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Denham’s Bustard

A pair of Ground Woodpeckers flew out of holes in the road cutting as I drove past

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Ground Woodpeckers

I have come across Sentinel Rock Thrush in a few places now

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Sentinel Rock Thrush (female)

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Sentinel Rock Thrush (male)

I often see Buff-streaked Chats I the area

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Buff-streaked Chat (male)

It’s not too often I get to see a Red-throated Wryneck out in the open, let alone get a reasonable photo of one!

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Red-throated Wryneck

Dargle Wildlife Sightings – Winter 2016

Nicola Storkey

I photographed these snow scenes whilst on the way to Ivanhoe Farm.

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Snow 2

Snow 3

Kilgobbin Forest

Dargle Primary learners visited Kilgobbin forest recently. Thanks Midlands Meander Education Project and WESSA Eco-Schools for facilitating the lesson of forest diversity.

Dargle Primary learners explore the forest floor.

Dargle Primary pupil makes friends with a grasshopper

Jen Fly – Kildaragh Farm

Haven’t seen much except for a couple of Crowned Hornbills (unusual) in the garden that hung around for a few days eating the fruit of the Outeniqua Yellowwood, Podocarpus falcatus. On the 2nd August, Derek spotted his first YBK of the season in the D 17 valley. I noticed him a couple of days later. Very early.

David Crookes – Copperleigh Farm

A snare which was found in the natural forest on our farm.

Snare

Snow & the mayhem it produces!

Some images that were sent in of the “human wildlife”, mostly from PMB and Durban areas, on their way towards Inhlosane Mountain and Impendle. The dirt road was quite a mess afterwards with all the vehicles that got stuck and had to be pulled out by farmers and landowners by Landrover and tractors!

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Vehicles driving past Beverley

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Inhlosane had a few pockets of snow which had eventually melted after a couple of days

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Wendy de Waal – Honeywood Cottage

My dog, Missy, very proudly brought this treasure home. I think a jackal or dog may have chewed off the ends. Could anyone identify what buck this came from? Oribi or Bushbuck? [Editor’s Comment: The leg is from a Bushbuck].

Buck leg 1

Buck leg 2

Pauline Holden – Woodsong Farm

We have been so excited to have seen our resident Bushbuck (well they seem to be because we see them regularly). Two females (one seems to be older and is perhaps the Mother) and one male male. They are in different areas of the farm (which is only 25Ha)

We have also seen a Serval, as well as its scat often. We have seen loads of Otter Scat.

Pat & Sandra Merrick – Albury Farm, Lidgetton

It was icy cold on the 2nd July and we lit a fire early in the day – I later found our Barn Owl sitting on the ledge on the front verandah. He flew off into the forest behind us and I haven’t seen him since. He was living in the chimney for at least 2 years. We closed the entrances on the roof of the verandah where they nested for several years, due to the mess and noise. I hope Nikki’s barn owls are nesting in the barn again this year.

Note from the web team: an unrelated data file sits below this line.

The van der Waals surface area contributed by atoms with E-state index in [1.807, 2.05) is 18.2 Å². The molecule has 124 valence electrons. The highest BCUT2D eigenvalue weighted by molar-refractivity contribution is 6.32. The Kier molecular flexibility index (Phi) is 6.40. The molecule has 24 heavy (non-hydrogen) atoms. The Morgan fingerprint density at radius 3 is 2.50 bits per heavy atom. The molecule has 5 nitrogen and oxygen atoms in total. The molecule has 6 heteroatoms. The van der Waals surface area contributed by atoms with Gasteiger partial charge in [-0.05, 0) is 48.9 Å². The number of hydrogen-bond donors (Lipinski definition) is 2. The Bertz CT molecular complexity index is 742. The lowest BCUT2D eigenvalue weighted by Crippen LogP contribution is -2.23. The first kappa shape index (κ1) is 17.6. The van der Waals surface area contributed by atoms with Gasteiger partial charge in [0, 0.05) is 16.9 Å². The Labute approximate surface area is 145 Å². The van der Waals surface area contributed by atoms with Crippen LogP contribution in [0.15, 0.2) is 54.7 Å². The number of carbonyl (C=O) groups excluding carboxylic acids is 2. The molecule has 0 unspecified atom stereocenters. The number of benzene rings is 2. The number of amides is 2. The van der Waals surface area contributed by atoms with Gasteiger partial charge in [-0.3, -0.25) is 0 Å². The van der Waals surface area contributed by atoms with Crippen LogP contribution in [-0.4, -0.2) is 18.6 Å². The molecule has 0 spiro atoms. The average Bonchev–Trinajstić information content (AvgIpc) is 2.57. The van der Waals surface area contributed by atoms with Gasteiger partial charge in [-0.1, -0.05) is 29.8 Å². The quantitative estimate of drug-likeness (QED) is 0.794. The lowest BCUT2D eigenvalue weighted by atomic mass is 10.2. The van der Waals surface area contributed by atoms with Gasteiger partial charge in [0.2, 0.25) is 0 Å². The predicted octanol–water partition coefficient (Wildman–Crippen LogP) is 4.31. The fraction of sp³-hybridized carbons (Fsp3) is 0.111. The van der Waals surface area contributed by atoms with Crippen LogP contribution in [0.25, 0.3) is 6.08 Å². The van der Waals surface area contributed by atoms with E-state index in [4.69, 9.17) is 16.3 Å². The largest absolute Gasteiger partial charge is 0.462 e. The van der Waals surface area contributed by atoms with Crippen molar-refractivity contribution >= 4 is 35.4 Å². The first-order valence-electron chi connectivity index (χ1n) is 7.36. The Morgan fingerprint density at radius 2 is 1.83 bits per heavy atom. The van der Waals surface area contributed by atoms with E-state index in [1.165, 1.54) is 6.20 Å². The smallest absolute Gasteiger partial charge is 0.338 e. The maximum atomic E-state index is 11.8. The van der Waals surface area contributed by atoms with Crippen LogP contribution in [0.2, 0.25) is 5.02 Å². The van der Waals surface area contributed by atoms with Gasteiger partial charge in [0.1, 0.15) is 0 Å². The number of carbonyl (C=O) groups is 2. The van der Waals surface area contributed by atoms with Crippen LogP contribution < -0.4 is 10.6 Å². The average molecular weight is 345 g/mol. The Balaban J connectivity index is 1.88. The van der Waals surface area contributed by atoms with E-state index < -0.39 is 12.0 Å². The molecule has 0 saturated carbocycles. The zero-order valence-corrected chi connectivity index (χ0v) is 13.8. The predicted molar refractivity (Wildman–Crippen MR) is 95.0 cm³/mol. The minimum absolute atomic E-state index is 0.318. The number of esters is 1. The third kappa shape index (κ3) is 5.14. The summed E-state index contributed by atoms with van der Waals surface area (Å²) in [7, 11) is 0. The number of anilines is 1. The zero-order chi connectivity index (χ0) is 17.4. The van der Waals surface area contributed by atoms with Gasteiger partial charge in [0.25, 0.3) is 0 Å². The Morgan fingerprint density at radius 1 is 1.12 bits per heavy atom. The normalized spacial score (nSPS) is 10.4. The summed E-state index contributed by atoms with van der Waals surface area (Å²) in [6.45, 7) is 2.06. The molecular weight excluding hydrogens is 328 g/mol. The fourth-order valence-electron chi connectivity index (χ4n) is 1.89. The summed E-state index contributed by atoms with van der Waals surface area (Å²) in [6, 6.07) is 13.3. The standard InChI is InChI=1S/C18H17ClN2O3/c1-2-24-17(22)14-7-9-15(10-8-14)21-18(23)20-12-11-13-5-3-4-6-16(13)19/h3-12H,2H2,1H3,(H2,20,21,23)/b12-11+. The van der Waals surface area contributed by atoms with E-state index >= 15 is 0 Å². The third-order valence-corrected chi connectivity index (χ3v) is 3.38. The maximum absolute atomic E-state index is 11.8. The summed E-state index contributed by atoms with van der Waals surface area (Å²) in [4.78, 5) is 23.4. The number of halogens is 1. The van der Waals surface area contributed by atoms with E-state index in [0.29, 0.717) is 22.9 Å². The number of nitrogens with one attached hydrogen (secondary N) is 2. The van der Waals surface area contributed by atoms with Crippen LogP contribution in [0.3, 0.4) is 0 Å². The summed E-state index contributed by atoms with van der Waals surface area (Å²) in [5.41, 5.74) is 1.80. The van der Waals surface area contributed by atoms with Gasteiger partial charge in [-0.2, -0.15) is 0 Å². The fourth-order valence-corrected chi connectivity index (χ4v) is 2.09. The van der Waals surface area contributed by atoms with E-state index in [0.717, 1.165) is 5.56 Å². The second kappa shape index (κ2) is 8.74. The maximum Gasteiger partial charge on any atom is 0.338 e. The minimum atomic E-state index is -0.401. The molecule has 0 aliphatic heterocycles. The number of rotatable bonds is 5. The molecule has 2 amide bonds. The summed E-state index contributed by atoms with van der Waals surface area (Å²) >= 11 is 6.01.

We had snow for a few hours the next day and then it started to rain. We took this photo of a very wet male Common Reedbuck.

Male reed buck after heavy rain with wet coat

Common Reedbuck (male)

We had regular sightings of the Secretarybird and we were fortunate to have seen two together on one day.

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Secretarybird

On our walks in the evenings we saw a lot of Common Reedbuck on the green burns – counted 13 on a 1hr walk. Saw a half eaten Ibis near the dam – the African Harrier-Hawk had been flying about. Have seen this bird quite often and for the past few weeks he has been coming into the garden.

Gymnogene in my garden

African Harrier-Hawk

Very few raptors – just the Jackal Buzzard and Long-crested Eagle.

Jackal buzzard (I think)

Jackal Buzzard

Beginning of august I was very excited to see the female Black Sparrowhawk sitting on her nest on a few occasions.

Black sparrowhawk female sitting on nest

Black Sparrowhawk nesting

She raised 2 fledglings in same nest 2 years ago – The Egyptian Geese took it over last year which was very disappointing. On the 13th august we saw for the first time a bundle of white feathers sitting on top of the nest. Wow I was ecstatic to see this one chick.

Black sparrowhawk chick

Black Sparrowhawk chick

With the other 2 chicks 2 years ago we used to only see their heads sticking out the top of this very deep nest. It was only when they were completely feathered with their rufous feathers and sitting on the branches that I was able to take some decent pics. Then on the 27th august, just 2 weeks later, there he/she sat on top of the nest with her rufous colouring. Can’t believe they changed colour so quickly. (Picture next month)

On one very frosty morning there was a Hamerkop standing near the pond. His beak was tucked into his chest feathers. He kept lifting his feet up one at a time as if they were numb. He eventually sat down. Half hour later I asked Pat to go and see if he was sick as did not want the dogs to attack him. Thankfully he flew off and seemed fine.

Frozen Hamerkop

Hamerkop

 

We saw three Oribi graze on the hill which has turned green